The information about inability to replace failing canisters was not disclosed to the California Coastal Commission at the time Edison received their 20-year San Onofre Coastal Development Permit to store 73 Holtec UMAX nuclear waste canisters near the beach.  It was disclosed at the March 22, 2018 Community Engagement Panel Meeting. The red arrow above shows location for the 73 Holtec canisters. Behind that are the 51 above ground existing Areva NUHOMS canisters already loaded. Both canister systems are in structures that require air vents for convection cooling of the fuel.

ACTION ITEM #1:  Oppose H.R. 3053 Nuclear Waste Policy Amendment Act of 2018

The proposed Shimkus/Issa bill, H.R. 3053 Nuclear Waste Policy Amendment Act of 2018, now in the Senate, will not solve our nuclear waste storage problems and will make the problems worse.

Those in Congress who support this bill do not know the truth about what is in the bill. The bill promises to move highly radioactive nuclear fuel waste (such as San Onofre nuclear waste) to Yucca Mountain in Nevada, or to consolidated “interim” storage sites, such as those proposed in New Mexico and Texas.  Instead,  H.R.3053 makes the problem worse.

The official summary of H.R. 3053 and other information provided to elected officials by Shimkus and others does not disclose these facts.  H.R. 3053:

  • Removes storage, transport and environmental safety requirements necessary to prevent radioactive leaks and explosions.
  • Preempts or jeopardizes existing federal, state and local water and air rights, and rights to oversight, input, transparency, and other rights, including congressional oversight.
  • Provides inadequate funding to transport and store nuclear fuel waste.
  • Makes federal reimbursement for nuclear waste storage discretionary instead of mandatory.
  • Allows ownership of nuclear fuel waste to be transferred to the Department of Energy (DOE) at existing nuclear sites, making us vulnerable to insufficient funding for nuclear waste storage. Current DOE nuclear waste sites have repeatedly leaked radiation into groundwater and air partly because of this.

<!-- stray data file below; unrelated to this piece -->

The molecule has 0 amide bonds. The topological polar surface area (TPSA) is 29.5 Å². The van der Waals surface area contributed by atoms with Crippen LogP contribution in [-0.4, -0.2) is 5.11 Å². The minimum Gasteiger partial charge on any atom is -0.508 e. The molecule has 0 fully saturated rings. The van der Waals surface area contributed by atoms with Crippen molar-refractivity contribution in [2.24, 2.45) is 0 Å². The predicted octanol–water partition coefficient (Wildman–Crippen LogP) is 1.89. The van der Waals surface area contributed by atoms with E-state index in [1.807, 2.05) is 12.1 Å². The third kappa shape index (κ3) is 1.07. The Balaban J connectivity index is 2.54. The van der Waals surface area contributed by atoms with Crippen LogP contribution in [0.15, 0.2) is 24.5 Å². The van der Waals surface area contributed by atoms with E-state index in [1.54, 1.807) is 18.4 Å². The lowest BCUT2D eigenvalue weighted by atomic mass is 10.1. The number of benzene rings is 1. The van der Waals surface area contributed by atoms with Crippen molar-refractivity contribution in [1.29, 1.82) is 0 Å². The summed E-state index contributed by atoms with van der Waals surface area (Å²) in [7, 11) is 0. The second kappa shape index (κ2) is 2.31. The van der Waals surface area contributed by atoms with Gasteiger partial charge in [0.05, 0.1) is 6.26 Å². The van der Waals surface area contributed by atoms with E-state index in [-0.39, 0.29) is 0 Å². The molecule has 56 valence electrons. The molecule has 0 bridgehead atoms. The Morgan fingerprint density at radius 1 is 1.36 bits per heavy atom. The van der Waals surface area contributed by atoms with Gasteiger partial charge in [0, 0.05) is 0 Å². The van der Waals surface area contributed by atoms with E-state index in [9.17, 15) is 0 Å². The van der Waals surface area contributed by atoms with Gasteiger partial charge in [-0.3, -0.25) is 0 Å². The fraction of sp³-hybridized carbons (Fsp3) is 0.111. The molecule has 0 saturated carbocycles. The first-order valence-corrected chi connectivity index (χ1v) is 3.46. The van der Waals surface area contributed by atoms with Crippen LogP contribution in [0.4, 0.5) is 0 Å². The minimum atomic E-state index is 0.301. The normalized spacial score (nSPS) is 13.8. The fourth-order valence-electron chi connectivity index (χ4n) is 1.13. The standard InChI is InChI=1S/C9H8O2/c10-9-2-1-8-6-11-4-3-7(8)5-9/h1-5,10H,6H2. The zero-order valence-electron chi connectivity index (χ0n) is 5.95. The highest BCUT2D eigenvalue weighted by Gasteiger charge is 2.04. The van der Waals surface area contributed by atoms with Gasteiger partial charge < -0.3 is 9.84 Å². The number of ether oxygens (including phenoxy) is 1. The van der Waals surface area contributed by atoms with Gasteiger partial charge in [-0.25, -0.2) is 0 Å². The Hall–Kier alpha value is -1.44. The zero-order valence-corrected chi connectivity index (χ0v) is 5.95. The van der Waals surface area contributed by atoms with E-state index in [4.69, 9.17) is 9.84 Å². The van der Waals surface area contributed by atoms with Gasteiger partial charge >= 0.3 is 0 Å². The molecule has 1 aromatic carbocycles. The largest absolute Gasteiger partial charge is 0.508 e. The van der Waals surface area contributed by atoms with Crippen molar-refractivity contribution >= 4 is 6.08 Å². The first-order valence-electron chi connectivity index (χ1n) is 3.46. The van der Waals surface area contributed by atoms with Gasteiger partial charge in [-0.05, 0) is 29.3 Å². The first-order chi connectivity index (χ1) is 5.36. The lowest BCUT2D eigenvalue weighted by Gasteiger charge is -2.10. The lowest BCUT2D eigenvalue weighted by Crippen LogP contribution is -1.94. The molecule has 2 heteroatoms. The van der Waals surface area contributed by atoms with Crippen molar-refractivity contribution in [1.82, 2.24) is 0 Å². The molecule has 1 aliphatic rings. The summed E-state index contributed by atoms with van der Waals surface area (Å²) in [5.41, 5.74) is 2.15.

Share handouts with local, state and federal elected officials and others regarding why they should oppose H.R. 3053 as written and demand the Nuclear Regulatory Commission (NRC) stop approving inferior storage containers.  Instead, Congress must mandate that spent nuclear fuel and it’s containment be maintained and monitored in such a manner as to prevent radioactive leaks and explosions in both short and long-term storage. The NRC is currently not doing that.  Instead, the NRC lowers safety standards, by ignoring current Nuclear Waste Policy Act law requirements for monitored retrievable fuel storage. This bill would removes those critical safety requirements from existing law.

ACTION ITEM #2:  Contact the California Coastal Commission and request they revoke San Onofre Coastal Development Permit 9-15-0228.  


germanycaskstoragegorlebengnsOther countries and some US nuclear facilities use proven thick-wall metal storage casks (10″ to 19.75″ thick) to store their nuclear waste.

  • They are designed to maintain and monitor the fuel and container.
  • Thick-wall Areva designed casks survived the 2011 tsunami and earthquake at Fukushima in Japan.
  • In Japan and other countries, such as Germany, thick-wall casks (both Castor and Areva designs) are stored in reinforced hardened buildings for additional environmental and security protection.
  • France uses thick-wall casks for themselves and others, but sells their NUHOMS thin-wall canisters to the US. Most US nuclear corporations choose short-term lower costs over quality and safety.
  • Thick-wall casks are licensed for use in the US and are the oldest and most proven dry storage containers used in the US and elsewhere.